If you have executed a Power of Attorney (POA) to give a trusted individual the ability to access your financial accounts or sign documents on your behalf, whether in case of emergency or simply for convenience, or if you are thinking about doing so, a new law in Michigan impacts the way surrogate authority is granted.
By executing a POA, you grant someone else important powers to act on your behalf. The person you appoint is called your “Agent.” A POA can be “Durable” or “Non-Durable.” A Durable POA can be particularly useful because, unlike a Non-Durable POA, your Agent’s authority to act on your behalf will not be terminated even if you are incapacitated. A new law in Michigan is designed to provide for increased accessibility, effectiveness, and standardization for POAs.
The Uniform Power of Attorney Act (UPOAA) was signed into law by Governor Gretchen Whitmer on November 7, 2023, and will take effect on July 1, 2024. Given the increased mobility of the population and modernization of technology, the UPOAA codifies state legislative trends across the United States and creates a cohesive set of best practices for drafting and utilizing POAs. To date, a version of the UPOAA has been enacted in 31 states.
The UPOAA accomplishes several important objectives:
- It promotes uniform acceptance of notarized POAs. No longer will third parties be permitted to refuse to accept a validly executed POA simply because the document didn’t clear the entity’s legal department. The UPOAA provides sanctions for persons or entities who refuse to accept an acknowledged POA. “Acknowledged” means verified before a notary public (or other individual authorized to take acknowledgements).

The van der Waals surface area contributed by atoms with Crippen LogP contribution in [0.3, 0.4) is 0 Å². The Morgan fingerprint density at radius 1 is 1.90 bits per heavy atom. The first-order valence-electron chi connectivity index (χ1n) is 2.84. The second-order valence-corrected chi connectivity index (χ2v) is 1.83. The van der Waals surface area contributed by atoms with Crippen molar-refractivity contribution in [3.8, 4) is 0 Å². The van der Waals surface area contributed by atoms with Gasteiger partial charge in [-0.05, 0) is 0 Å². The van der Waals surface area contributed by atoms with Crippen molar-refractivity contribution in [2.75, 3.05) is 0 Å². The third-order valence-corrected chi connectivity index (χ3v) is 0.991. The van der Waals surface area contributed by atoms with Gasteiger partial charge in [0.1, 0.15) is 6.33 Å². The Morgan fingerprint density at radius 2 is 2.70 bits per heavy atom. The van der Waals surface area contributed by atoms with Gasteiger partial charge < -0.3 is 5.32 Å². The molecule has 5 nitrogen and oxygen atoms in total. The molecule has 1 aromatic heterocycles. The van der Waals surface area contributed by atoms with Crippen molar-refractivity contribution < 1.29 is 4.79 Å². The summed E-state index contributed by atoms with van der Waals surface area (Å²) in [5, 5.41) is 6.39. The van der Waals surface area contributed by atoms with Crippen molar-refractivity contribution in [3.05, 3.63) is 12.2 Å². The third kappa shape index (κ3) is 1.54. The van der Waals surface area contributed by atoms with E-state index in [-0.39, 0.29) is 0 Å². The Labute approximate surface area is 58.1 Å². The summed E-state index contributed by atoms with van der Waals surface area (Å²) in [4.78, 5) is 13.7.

- It provides protection for third parties who rely on notarized POAs. The UPOAA is designed to protect third parties who accept a notarized POA in good faith, and also provides clear circumstances where acceptance of a POA can and should be denied. If there is any doubt, the third party can request a certification or opinion of counsel as to the validity of the POA within a seven-day window of the presentment of the document.
- It provides a series of default rules for POAs. If the POA is executed in compliance with certain requirements, the POA will automatically be durable under the UPOAA. This is a change from current Michigan law which mandates that there be an affirmative statement as to durability in the POA. There are other helpful default rules in the UPOAA including provisions regarding the determination of incapacity, and the coordination of co-agents’ authority, successor agents, and court-appointed guardians and conservators.
- It promotes accessibility and frees up judicial resources. Michigan has had a statutory form Will and statutory form Designation of Patient Advocate for some time. Now, there will be a statutory form Power of Attorney. The purpose of the form is to give the public easy access to creating POAs, which will decrease the necessity of guardianships and conservatorships. However, as clearly stated on the form, because of the important authority granted in POAs, individuals should use caution in preparing these important forms without the assistance of counsel.
Given these sweeping changes promulgated by the UPOAA, it’s a good time to revisit your POA. The UPOAA applies to all POAs, even those executed prior to July 1, 2024. As long as your POA was validly executed at the time it was signed, your POA will remain valid – but you may want to confirm that your POA is notarized. Many individuals executed legal documents during the pandemic when it may have been difficult to obtain a notary. If your POA is not notarized, you may want to re-execute the document before a notary to garner the additional protections that the UPOAA provides to acknowledged POAs.